For any show to run for twenty two series and remain original and entertaining is quite a challenge. But Silent Witness proves it absolutely can be done. As series 22 aired at the beginning of January 2019 it has already served some serious drama, explosions, drugs, and death. It just keeps getting better and better. But now I'm beginning to wonder: is Silent Witness based on true stories?
As the BBC reports, the creators have always been open about how close to reality they try to keep the onscreen post-mortem process. But can the same be said for the storylines? The Silent Witness that I have known and loved is a tense, gripping crime drama starring Emilia Fox as Dr Nicki Alexander. However, it hasn’t always been that way. The series was first created in 1996 by a former murder-squad detective Nigel McCrery, the Daily Mail reports.
Silent Witness super fans will remember that, up until the eighth series, the show's main character was pathologist Sam Ryan, played by Amanda Burton. According to the Daily Mail, McCrery based the character of Ryan on Professor Helen Whitwell, who was a forensic pathologist that the writer worked with during his detective days in Nottingham. While there are no reports suggesting that any of the Silent Witness storylines mirror real-life events exactly, the Daily Mail makes clear that McCrery's "nine years in uniform would later give him the material he needed to create Silent Witness."
Silent Witness is often praised for how accurately it represents the process of investigating a murder, considering the constraints of it being a TV drama. They even have their own pathology advisor, Dr Stuart Hamilton, on set, the Radio Times reports.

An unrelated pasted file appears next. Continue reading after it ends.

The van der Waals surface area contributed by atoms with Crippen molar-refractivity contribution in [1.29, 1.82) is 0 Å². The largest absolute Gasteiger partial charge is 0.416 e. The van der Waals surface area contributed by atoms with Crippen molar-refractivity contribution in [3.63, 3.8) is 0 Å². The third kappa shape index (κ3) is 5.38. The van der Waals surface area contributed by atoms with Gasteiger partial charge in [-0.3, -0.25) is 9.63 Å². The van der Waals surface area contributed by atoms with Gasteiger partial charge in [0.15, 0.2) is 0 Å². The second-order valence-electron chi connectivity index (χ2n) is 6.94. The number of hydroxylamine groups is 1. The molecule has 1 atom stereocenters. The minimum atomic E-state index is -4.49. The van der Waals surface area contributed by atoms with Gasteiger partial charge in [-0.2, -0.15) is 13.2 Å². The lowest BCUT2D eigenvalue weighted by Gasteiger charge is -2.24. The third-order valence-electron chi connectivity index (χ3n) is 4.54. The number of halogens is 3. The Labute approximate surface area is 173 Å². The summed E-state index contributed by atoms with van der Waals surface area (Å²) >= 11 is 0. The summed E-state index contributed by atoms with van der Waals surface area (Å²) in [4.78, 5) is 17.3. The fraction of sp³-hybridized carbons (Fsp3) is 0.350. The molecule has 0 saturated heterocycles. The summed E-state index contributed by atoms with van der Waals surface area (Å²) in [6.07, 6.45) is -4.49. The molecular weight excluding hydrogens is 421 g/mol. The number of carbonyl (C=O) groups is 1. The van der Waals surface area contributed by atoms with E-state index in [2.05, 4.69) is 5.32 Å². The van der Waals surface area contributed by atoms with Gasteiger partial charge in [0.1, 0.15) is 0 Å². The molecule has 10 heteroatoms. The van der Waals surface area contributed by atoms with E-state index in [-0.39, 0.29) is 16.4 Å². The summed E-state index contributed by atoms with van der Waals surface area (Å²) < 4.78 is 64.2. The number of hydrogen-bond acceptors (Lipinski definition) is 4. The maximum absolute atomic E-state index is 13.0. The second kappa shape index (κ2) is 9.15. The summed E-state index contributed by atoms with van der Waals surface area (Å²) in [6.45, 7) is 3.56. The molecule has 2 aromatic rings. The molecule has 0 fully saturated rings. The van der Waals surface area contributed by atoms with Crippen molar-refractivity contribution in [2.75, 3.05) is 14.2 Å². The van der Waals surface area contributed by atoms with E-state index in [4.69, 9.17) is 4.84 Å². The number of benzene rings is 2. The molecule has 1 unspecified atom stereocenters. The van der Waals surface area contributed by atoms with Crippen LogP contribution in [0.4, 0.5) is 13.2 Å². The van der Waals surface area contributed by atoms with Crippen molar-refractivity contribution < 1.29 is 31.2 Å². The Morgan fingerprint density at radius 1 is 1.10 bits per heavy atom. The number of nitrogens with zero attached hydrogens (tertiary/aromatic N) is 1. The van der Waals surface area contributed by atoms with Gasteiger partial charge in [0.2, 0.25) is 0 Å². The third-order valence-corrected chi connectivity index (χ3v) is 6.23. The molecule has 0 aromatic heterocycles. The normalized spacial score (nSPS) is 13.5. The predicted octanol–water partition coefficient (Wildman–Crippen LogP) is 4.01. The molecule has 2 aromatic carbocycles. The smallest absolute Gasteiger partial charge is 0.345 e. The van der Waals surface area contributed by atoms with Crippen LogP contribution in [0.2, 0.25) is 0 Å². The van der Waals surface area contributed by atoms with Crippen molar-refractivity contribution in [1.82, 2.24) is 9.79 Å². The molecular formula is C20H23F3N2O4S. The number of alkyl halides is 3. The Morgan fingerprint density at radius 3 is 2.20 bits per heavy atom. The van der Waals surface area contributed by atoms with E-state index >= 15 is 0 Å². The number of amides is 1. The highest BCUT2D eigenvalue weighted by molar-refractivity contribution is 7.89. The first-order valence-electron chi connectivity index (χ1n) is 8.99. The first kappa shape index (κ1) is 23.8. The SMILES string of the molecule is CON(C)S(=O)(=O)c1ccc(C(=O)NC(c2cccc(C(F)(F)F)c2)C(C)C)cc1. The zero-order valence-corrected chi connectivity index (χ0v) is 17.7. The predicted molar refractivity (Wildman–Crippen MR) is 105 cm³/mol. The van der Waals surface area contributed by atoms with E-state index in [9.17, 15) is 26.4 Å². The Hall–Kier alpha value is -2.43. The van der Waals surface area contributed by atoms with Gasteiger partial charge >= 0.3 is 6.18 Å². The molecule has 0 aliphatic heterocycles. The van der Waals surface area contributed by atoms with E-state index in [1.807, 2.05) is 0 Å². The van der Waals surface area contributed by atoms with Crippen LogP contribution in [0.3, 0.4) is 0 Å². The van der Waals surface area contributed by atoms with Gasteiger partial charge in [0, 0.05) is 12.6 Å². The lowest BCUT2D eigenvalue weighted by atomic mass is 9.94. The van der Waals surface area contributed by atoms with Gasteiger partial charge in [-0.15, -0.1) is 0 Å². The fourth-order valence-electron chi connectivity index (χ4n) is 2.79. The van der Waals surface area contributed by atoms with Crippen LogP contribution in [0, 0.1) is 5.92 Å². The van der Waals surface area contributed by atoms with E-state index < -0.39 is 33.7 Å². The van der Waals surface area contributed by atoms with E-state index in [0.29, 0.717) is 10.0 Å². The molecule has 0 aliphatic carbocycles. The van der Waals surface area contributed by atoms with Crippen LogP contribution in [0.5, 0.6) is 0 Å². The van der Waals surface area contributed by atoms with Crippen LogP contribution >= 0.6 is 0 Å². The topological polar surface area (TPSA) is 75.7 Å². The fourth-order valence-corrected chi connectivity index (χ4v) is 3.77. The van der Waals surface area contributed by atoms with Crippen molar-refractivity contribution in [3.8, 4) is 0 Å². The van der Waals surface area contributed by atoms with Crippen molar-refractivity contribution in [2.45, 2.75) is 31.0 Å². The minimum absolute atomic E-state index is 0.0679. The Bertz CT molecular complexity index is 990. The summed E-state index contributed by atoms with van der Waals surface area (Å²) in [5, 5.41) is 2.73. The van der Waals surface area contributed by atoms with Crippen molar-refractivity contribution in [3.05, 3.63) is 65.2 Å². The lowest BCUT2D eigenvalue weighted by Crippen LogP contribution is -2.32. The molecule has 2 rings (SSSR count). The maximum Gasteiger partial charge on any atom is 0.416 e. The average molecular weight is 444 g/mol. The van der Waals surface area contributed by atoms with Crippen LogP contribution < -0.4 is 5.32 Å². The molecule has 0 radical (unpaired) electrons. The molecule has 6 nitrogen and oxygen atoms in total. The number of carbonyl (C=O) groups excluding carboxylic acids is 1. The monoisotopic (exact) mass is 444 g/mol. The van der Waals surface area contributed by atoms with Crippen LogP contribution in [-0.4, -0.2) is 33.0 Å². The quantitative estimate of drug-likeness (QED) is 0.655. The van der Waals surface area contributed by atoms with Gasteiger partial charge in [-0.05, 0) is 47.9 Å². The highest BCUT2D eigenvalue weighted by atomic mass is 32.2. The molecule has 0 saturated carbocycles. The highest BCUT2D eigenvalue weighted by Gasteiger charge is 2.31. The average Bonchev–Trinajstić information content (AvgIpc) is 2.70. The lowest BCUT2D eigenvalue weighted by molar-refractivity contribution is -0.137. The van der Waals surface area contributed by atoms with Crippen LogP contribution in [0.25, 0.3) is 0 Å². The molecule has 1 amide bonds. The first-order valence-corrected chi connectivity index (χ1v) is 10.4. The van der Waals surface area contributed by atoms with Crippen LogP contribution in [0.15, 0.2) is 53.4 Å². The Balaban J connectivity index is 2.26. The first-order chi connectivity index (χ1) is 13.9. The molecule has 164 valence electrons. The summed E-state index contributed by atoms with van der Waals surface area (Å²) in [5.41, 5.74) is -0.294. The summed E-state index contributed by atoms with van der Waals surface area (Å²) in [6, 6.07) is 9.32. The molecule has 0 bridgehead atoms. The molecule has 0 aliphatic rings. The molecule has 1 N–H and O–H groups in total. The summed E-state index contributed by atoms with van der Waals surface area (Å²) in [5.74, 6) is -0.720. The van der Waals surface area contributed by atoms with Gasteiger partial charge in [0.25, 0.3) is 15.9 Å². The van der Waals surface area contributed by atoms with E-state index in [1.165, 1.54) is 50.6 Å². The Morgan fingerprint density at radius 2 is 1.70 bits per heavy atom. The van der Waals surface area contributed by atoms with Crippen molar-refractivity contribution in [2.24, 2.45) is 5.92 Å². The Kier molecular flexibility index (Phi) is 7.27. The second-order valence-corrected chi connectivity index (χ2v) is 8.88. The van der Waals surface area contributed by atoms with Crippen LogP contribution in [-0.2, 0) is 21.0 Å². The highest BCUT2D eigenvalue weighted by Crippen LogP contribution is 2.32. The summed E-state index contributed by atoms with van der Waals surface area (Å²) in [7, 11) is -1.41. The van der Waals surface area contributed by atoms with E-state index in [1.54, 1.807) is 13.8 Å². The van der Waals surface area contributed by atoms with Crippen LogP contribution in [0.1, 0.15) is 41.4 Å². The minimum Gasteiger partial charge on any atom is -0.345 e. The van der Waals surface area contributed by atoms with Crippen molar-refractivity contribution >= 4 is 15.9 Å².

Speaking to the Radio Times, Hamilton explained how he worked with the cast and crew to try and get things completely right. “It’s important to me that we get the pathology as accurate as possible,” Hamilton said. “The descriptions of the injury have to be just right."
Speaking about the show's leading actor, Hamilton said:
“Emilia Fox is meticulous about getting things right. She’s determined that the actions which are second nature to me — as a real life forensic pathologist — look second nature to her onscreen. A less experienced actress might say, ‘We obviously do it like this,’ but Emilia is very quick to say, ‘Can we just double check things?’"
Going into more detail about the processes behind Silent Witness storylines, Hamilton told the Radio Times:
“The writers will come to me and say, ‘We want to end up with this cause of death’. I then have to work backwards and come up with pathology tests that lead us to that conclusion. It’s great that the writers listen to people like me as much as they do. I’ve seen drama on other channels where they just make up the pathology as they go along, but on Silent Witness, they’re so enthusiastic about getting every storyline as close to reality as possible without it becoming tedious.”
Having experts on set makes the cases on Silent Witness feel authentic. I have been on the edge of my seat every single week, and one of the things that sets the show apart is the level of depth that audiences see the pathologists go into to solve the crime. While McCrery may not have created Silent Witness to retell true crime stories, the detail the creators go into makes it feel like it could all be happening in real life.